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PARAGRAPH (e) - WRITTEN HAZARD COMMUNICATION PROGRAM (e)(1)-1
General - (e)(1)
Multi-Employer Workplaces - (e)(2)
        Provision of Material Safety Data Sheets (MSDS)-(e)(2)(i)
Furnishing Copies of Written Program - (e)(4)
Traveling Between Workplaces - (e)(5)

PARAGRAPH (e) - WRITTEN HAZARD COMMUNICATION PROGRAM

In the February 9, 1994, Amendments to the Final Hazard Communication Rule, paragraphs (e)(1) and (e)(2)(i) have been modified, and a new section, paragraph (e)(5), has been added. Please refer to the corresponding sections of this document, where the new wording is shown.

General - (e)(1)

In the February 9, 1994 Amendments to the Final Hazard Communication Rule, paragraph (e)(1) has been modified slightly. New wording is indicated in quotation marks:

(1) Employers shall develop, implement and maintain "at each workplace," a written hazard communication program describing how the requirements for labels, material safety data sheets, and employee information and training will be met...

Requirements for product specific vs. generic MSDSs

29 CFR 1910.1200(e)(1)

Question: Does using, in an emergency situation, one MSDS from, for example Sigma/Aldrich's CD ROM, constitute compliance with the OSHA standards [if:]

1. You don't know the manufacturer but only the name of the chemical to which the person is exposed[;]

2. You don't know the manufacturer's name and the chemical name, however, the Sigma Aldrich CD ROM access is the fastest way to get the chemical information to those who need it, until the specific MSDS, chemical and/or manufacturer's name, are obtained[?]

[This is] a situation where the company is not in compliance with the HCS; the employer does not have essential information about hazardous chemicals in the workplace. The CD ROM alternative...would not meet the HCS intent. The HCS requires that employers have an MSDS for each hazardous chemical which they use [(29 CFR 1910.1200(g)(1))]. Part of the employer's Hazard Communication Program is to ensure that all MSDSs are maintained and that "good faith efforts" are taken to acquire missing MSDSs from the chemical manufacturer, importer or distributor [(29 CFR 1910.1200(e)(1))].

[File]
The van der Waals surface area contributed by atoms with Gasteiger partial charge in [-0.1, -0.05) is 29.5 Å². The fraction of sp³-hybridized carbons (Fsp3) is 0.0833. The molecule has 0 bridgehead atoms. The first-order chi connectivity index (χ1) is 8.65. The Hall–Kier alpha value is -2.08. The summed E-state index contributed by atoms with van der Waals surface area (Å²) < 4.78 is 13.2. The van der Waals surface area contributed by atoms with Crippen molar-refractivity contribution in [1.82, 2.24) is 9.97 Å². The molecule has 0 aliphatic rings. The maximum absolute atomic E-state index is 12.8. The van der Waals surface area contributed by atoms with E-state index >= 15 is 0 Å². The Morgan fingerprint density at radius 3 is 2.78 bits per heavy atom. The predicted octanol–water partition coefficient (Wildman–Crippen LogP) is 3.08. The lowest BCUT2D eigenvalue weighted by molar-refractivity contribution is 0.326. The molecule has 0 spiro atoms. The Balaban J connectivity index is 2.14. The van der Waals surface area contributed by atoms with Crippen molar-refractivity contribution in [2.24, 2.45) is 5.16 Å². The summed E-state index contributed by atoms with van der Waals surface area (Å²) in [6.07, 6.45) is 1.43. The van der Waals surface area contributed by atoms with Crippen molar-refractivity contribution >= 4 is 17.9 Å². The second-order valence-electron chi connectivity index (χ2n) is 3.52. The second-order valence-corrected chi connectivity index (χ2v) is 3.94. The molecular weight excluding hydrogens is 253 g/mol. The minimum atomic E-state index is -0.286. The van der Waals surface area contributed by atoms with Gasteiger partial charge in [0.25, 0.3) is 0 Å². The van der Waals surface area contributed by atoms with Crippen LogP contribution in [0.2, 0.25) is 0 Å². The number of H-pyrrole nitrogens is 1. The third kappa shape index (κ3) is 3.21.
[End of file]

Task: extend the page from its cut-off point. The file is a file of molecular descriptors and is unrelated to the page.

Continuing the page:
The specific chemical's MSDS itself, not just "MSDS information" must be available to workers. If the MSDSs utilized in your electronic system are specific to each product and contain the same chemical identity as used on the required label of the chemical, so as to allow cross referencing between the two, then this aspect of your system would meet the intent of the standard. If the MSDS provided is not product specific, the intent of the standard would not be met.

letter: JBalsamo 02-01-94

Sensors containing small amounts of corrosive materials

29 CFR 1910.1200(e)(1)

You explain that employees working with or around small sensors which contain small amounts of corrosive chemicals would not be exposed to the hazardous chemicals under "normal conditions of use." OSHA agrees that these sensors would be considered articles as long as employees were not exposed to the hazardous chemicals, and therefore, would not be covered by the Hazard Communication Standard (HCS).

If employees were exposed to the hazardous chemicals contained in the sensors during the construction of scientific instruments, or during the removal and disposal of old sensors, the HCS would apply. It is the employer's responsibility to determine if there is a threat of exposure to the hazardous chemicals. OSHA Instruction CPL 2-2.38C, dated October 22, 1990, states the following in paragraph K.3.c.:

In some cases, a hazardous chemical may be present for a long period of time without an employee exposure until repair or demolition activities are performed. By way of example, employers involved in work operations where jackhammers are being used to break up a sidewalk know that they are exposing themselves to a hazardous chemical (silica), even though they did not "bring" the hazard to the site. Even though other provisions of the standard may not be enforceable (MSDS [Material Safety Data Sheet] and labels), the employer should still develop a hazard communication program to inform their employees "about the hazardous chemicals to which they are exposed." Employers may utilize their already existing hazard communication program to communicate information on these types of hazards to their employees, as per paragraph (e)(3).